Financial Performance

GM experienced historic growth in 2016 as revenues peaked at $166 billion, its highest total since the recession. This was fueled by higher sales from GM Financial (48%) and GM North America (12%).

GM North America in 2016 experienced strong retail demand for the Chevrolet Malibu and Spark, full-size trucks and SUVs, and the Buick Envision. GM Financial's surge in sales stemmed from increased leased vehicle income of $3.1 billion due to a larger lease portfolio.

Two segments, however, experienced declines for 2016. GMSA sales dropped by 8% due to decreased wholesale volumes due to difficult economic conditions in Brazil and Venezuela that drove an industry reduction of 12% compared to the same period in 2015. In addition, GMIO sales fell by 7% due to decreased wholesale volumes of pick-up trucks and passenger cars in Egypt and South Africa and full-size trucks and SUVs in the Middle East due to low oil prices.

GM's net income declined 3% from $9.69 billion in 2015 to $9.43 billion in 2016 mainly due income taxes paid in 2016 as opposed to tax benefits earned the previous year. GM's operating cash flow surged by 38% from $11.98 billion in 2015 to $16.55 billion in 2016. This was mostly due to the record-setting revenues for 2016 and a reduction in foreign currency transaction costs.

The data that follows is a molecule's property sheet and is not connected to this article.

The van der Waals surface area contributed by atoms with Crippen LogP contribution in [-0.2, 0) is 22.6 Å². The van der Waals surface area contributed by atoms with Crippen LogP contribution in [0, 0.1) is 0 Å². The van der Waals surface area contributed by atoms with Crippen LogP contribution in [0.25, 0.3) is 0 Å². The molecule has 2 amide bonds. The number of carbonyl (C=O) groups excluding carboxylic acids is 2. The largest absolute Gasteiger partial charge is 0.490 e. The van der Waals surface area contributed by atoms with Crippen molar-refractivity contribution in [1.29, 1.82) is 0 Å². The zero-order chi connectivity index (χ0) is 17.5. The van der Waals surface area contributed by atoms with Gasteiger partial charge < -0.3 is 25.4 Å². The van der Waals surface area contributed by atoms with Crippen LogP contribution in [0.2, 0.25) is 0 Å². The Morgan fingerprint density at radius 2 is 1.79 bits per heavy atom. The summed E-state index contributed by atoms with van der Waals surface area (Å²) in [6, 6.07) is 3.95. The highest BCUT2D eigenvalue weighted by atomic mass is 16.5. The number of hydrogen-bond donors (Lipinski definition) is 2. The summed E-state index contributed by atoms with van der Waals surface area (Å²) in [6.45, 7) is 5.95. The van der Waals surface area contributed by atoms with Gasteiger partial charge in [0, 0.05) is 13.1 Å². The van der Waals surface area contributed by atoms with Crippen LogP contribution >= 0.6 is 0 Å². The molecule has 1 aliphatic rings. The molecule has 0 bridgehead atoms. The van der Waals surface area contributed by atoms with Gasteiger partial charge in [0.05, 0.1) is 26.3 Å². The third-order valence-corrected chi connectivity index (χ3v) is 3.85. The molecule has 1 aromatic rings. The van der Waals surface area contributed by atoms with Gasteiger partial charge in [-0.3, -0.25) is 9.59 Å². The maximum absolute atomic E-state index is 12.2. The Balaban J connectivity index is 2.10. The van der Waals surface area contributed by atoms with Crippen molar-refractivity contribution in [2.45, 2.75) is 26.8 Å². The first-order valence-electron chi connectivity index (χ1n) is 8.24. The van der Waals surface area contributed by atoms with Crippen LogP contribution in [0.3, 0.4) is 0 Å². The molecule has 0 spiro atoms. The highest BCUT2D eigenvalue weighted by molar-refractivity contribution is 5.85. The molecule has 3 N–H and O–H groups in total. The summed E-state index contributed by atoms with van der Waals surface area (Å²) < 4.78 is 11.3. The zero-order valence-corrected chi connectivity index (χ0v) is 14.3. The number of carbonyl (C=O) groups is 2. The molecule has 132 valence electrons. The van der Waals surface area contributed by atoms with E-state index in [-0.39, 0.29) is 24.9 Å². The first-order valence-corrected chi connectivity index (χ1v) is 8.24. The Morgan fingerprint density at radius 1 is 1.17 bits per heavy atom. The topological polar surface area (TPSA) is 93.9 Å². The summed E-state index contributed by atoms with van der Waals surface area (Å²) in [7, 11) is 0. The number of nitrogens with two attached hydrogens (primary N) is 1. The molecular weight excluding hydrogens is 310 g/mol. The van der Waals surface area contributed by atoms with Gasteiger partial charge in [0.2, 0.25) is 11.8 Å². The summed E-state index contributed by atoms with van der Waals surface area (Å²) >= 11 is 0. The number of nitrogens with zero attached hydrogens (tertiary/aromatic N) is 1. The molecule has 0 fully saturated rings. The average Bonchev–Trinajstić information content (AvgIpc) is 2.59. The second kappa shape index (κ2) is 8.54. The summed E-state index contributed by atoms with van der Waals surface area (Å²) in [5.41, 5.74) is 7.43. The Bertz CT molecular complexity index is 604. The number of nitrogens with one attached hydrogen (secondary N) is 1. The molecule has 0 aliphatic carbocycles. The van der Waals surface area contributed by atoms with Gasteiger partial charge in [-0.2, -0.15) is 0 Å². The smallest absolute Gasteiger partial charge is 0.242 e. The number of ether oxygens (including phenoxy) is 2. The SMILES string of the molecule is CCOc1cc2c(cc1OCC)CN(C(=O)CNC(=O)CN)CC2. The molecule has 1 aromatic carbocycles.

Strategy

The company's strategic plan includes several major initiatives to help to achieve 9-10% margins by the early 2020s. The initiatives include a strong product pipeline to retain customers; leading the industry in quality and safety; taking a lead in product design, with light-weight and mixed material body structures and in leading edge technology; growing its brands (especially the Cadillac brand); divesting underforming operations; and continuing to develop GM Financial as its captive automotive financing company.